Cane (Norton Critical Edition - 2nd edition) / Edition 2by Jean Toomer, Rudolph P. Byrd, Henry Louis Gates Jr.
Pub. Date: 01/06/2011
Publisher: Norton, W. W. & Company, Inc.
Originally published in 1923, Jean Toomer’s Cane remains an innovative literary workpart drama, party poetry, part fiction. This revised Norton Critical
A masterpiece of the Harlem Renaissance and a canonical work in both the American and the African American literary traditions, Cane is now available in a revised and expanded Norton Critical Edition.
Originally published in 1923, Jean Toomer’s Cane remains an innovative literary workpart drama, party poetry, part fiction. This revised Norton Critical Edition builds upon the First Edition (1988), which was edited by the late Darwin T. Turner, a pioneering scholar in the field of African American studies. The Second Edition begins with the editors’ introduction, a major work of scholarship that places Toomer within the context of American Modernism and the Harlem Renaissance. The introduction provides groundbreaking biographical information on Toomer and examines his complex, contradictory racial position as well as his own pioneering views on race. Illustrative materials include government documents containing contradictory information on Toomer’s race, several photographs of Toomer, and a map of Sparta, Georgiathe inspiration for the first and third parts of Cane. The edition reprints the 1923 foreword to Cane by Toomer’s friend Waldo Frank, which helped introduce Toomer to a small but influential readership. Revised and expanded explanatory annotations are also included.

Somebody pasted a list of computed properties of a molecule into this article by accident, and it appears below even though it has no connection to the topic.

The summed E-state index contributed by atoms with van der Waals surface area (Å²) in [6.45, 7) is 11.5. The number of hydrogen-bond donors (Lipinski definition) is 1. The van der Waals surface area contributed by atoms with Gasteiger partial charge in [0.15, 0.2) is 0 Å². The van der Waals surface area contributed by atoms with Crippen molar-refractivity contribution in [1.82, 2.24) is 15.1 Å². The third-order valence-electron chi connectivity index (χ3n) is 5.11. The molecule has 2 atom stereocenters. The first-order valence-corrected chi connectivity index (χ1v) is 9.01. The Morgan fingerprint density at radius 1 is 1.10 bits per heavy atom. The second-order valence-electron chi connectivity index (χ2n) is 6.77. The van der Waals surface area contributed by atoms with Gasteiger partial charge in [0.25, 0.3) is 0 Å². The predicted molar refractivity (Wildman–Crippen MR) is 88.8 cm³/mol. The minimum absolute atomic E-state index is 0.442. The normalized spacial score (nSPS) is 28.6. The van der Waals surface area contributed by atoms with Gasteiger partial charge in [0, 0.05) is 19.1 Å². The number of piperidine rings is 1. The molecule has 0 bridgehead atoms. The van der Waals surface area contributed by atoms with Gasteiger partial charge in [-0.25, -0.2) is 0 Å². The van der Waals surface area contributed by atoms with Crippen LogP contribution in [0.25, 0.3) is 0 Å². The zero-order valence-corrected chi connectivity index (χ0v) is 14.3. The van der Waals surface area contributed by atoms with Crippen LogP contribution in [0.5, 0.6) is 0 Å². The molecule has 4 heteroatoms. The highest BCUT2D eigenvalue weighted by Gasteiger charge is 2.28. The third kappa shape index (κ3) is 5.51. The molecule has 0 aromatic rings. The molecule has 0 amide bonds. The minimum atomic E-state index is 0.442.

“Backgrounds and Sources” collects a wealth of autobiographical writing that illuminates important phases in Jean Toomer’s intellectual life, including a central chapter from The Wayward and the Seeking and Toomer’s essay on teaching the philosophy of Russian psychologist and mystic Georges I. Gurdjieff, “Why I Entered the Gurdjieff Work.” The volume also reprints thirty of Toomer’s letters from 1919–30, the height of his literary career, to correspondents including Waldo Frank, Sherwood Anderson, Claude McKay, Horace Liveright, Georgia O’Keeffe, and James Weldon Johnson.
An unusually rich “Criticism” section demonstrates deep and abiding interest in Cane. Five contemporary reviewsincluding those by Robert Littell and W. E. B. Du Bois and Alain Lockesuggest its initial reception. From the wealth of scholarly commentary on Cane, the editors have chosen twenty-one major interpretations spanning eight decades including those by Langston Hughes, Robert Bone, Darwin T. Turner, Charles T. Davis, Alice Walker, Gayl Jones, Barbara Foley, Mark Whalan, and Nellie Y. McKay.
A Chronology, new to the Second Edition, and an updated Selected Bibliography are also included.
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Cane is a book on the reflection of the era of the Harlem Renaissance. It is a book of short stories and poems. The book got a little dull by the end and the stories were not as interesting as they could be. I don't recommend this book to anyone. There are many other books about the Harlem Renaissance that are better than Cane.